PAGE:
Even where some rudimentary disclosure is required, most franchise agreements deny franchisees any role or input in the operation of the fund. Some of the more mature and well-known franchises have created advisory groups consisting of both franchisor and franchisee representatives to make recommendations regarding the fund; however, these recommendations are usually not binding on the franchisor. (Red Roof 2007 “[the Franchise Advisory Council] is not an advertising council…and has no authority to impose changes or establish policies..”);(Le Meridien UFOC 2007 The “Owners Advisory Counsel… is an advisory board” and the franchisor “reserves the right to change the composition of the OAB …or replace it with a different advisory board.”)
There are also many other issues regarding advertising funds that are significant. For instance, under most agreements franchisors are permitted to reimburse themselves for costs associated with the operation and administration of the programs. Often there are issues that arise between actual out of pocket costs and allocated administrative or overhead costs. Issues sometimes arise where the contributions to the fund are made by third party suppliers. (Le Meriden UFOC 2007 “[contributions to the Marketing Fund] can be used to defray reasonable salaries, administrative costs, travel expenses, agency fees, market research and overhead as we may incur in activities related to the operation and administration of the Marketing Fund.”)
Finally, another thorny issue rarely, if ever, addressed, concerns the situation where some franchisees fail to meet their individual monthly advertising or marketing contributions and are sued. When the franchisor sues for these delinquent payments, it expends money from the advertising fund on attorneys, for which the franchisor later seeks reimbursement; and, when a compromised amount of the debt is accepted, a legitimate question arises whether it is proper for the franchisor to deduct from the amount received its attorney’s fees, and the more important question, whether the franchisor then places the remainder in the advertising fund. In the hotel franchising world, where liquidated damages run into the tens of millions of dollars, the disposition of these funds after collection by franchisors can have a direct impact on remaining franchisees in the system.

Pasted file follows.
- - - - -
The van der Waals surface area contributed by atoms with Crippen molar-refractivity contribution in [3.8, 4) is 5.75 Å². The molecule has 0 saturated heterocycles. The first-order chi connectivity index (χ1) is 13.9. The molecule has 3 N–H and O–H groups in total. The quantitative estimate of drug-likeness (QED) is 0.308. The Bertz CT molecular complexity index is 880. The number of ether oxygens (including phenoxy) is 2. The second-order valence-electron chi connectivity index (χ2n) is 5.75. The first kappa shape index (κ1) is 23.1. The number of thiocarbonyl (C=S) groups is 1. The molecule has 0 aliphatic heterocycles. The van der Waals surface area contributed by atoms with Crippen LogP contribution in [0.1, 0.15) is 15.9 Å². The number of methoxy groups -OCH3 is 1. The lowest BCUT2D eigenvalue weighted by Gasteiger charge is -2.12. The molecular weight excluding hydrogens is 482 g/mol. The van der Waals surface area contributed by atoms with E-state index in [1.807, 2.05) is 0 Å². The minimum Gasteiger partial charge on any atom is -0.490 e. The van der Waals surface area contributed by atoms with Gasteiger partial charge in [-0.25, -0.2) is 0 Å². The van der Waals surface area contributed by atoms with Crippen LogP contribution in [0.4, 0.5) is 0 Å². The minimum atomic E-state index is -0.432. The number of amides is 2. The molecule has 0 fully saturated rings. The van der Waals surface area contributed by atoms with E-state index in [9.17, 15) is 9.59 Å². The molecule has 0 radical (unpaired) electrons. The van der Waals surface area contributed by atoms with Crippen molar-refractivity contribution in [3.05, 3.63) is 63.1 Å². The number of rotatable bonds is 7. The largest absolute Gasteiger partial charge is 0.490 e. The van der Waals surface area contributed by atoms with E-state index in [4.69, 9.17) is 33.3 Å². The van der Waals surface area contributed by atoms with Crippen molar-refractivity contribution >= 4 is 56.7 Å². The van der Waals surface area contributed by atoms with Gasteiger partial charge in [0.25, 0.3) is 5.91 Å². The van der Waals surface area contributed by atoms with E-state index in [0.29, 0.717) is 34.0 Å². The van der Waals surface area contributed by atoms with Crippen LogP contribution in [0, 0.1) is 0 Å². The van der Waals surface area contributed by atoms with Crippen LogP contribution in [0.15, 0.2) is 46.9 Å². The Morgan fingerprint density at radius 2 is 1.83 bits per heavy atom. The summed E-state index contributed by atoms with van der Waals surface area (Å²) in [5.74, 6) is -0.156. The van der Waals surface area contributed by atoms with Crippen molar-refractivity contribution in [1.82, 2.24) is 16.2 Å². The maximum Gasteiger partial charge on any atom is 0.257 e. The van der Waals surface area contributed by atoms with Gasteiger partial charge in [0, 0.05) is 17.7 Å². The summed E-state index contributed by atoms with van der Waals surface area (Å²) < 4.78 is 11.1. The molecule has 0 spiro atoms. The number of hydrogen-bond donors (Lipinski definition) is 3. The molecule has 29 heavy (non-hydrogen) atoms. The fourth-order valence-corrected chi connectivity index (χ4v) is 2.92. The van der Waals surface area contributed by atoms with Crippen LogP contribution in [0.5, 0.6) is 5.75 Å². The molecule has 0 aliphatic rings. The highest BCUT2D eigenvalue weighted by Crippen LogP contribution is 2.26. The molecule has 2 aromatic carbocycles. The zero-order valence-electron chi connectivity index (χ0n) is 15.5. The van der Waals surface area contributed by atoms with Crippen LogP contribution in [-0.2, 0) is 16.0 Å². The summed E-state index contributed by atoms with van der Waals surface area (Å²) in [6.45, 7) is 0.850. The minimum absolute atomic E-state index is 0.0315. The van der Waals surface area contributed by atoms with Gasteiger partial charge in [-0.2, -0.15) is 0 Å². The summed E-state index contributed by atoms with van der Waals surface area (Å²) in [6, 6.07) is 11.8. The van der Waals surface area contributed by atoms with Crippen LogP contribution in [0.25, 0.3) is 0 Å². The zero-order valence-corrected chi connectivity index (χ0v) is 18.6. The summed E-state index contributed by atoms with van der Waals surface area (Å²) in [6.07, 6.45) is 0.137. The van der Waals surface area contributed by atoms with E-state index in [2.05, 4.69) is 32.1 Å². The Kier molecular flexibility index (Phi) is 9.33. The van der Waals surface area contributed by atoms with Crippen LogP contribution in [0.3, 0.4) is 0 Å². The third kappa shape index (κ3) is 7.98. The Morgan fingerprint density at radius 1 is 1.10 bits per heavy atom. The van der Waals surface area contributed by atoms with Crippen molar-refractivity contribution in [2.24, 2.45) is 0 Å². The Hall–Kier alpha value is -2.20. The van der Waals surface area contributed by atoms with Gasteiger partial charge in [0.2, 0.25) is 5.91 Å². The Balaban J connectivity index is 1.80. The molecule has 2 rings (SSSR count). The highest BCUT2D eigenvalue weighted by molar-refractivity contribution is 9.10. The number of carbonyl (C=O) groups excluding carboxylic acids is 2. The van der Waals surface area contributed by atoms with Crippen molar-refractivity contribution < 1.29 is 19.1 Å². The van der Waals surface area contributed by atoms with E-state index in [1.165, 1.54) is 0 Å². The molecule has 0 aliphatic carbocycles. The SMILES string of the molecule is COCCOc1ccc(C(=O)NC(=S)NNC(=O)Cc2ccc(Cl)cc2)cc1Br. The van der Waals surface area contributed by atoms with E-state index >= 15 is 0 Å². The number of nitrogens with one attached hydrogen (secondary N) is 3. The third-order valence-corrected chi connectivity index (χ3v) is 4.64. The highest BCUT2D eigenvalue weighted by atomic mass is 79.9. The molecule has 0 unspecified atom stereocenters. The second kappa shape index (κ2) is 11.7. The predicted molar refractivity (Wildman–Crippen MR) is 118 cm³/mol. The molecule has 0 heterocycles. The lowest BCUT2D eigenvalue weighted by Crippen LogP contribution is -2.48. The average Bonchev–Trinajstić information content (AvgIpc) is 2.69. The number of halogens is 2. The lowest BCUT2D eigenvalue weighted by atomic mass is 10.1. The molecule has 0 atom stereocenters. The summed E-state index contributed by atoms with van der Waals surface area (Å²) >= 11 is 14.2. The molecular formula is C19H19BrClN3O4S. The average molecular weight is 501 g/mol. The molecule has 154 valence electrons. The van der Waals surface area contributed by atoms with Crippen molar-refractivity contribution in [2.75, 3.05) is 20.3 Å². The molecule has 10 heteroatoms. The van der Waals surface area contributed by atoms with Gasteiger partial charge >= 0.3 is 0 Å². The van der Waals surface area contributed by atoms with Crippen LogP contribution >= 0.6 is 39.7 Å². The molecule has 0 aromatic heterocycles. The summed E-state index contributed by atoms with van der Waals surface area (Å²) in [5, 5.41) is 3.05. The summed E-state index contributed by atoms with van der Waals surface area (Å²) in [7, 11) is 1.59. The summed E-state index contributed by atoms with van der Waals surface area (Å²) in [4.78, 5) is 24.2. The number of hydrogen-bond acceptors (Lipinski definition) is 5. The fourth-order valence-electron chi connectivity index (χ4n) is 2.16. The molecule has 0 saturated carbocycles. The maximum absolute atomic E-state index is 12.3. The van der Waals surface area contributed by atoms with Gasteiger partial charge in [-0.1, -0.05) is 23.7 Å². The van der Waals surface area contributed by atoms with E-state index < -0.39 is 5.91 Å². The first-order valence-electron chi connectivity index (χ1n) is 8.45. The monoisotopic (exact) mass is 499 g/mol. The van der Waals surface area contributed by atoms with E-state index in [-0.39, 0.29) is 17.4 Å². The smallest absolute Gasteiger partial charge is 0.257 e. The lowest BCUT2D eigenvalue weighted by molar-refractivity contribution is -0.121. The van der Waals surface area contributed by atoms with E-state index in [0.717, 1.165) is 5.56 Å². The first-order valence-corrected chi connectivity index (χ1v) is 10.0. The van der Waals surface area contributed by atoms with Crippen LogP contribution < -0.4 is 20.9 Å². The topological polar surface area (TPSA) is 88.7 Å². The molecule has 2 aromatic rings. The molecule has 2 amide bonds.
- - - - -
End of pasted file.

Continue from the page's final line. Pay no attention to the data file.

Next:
In sum, AAHOA’s views on advertising funds are right on-point. From a litigator’s point of view, I also believe that the standards in this regard can and should go even further towards ensuring the provision of full, complete and accurate information to the franchisee marketplace. For instance, it would not be a significant additional burden to franchisors to have audited statements prepared twice a year and to provide them to all existing franchisees. Indeed, such statements could even be sent out in the mail along with invoices, default letters or notices of new remodeling demands that are regularly sent by franchisors to franchisees.
Jeffrey Goldstein is the founding partner of the Goldstein Law Group, PC, a firm that specializes in representing only franchisees and dealers in disputes and negotiations around the country.
The franchise agreements cited in this article were randomly chosen for illustrative purposes; the fact that a particular franchise is or is not mentioned is in no way suggestive of my or anyone else’s views as to whether the particular franchise conforms or does not conform to AAHOA’s standards. Indeed, almost every hotel franchise is in need of greater disclosure regarding advertising funds.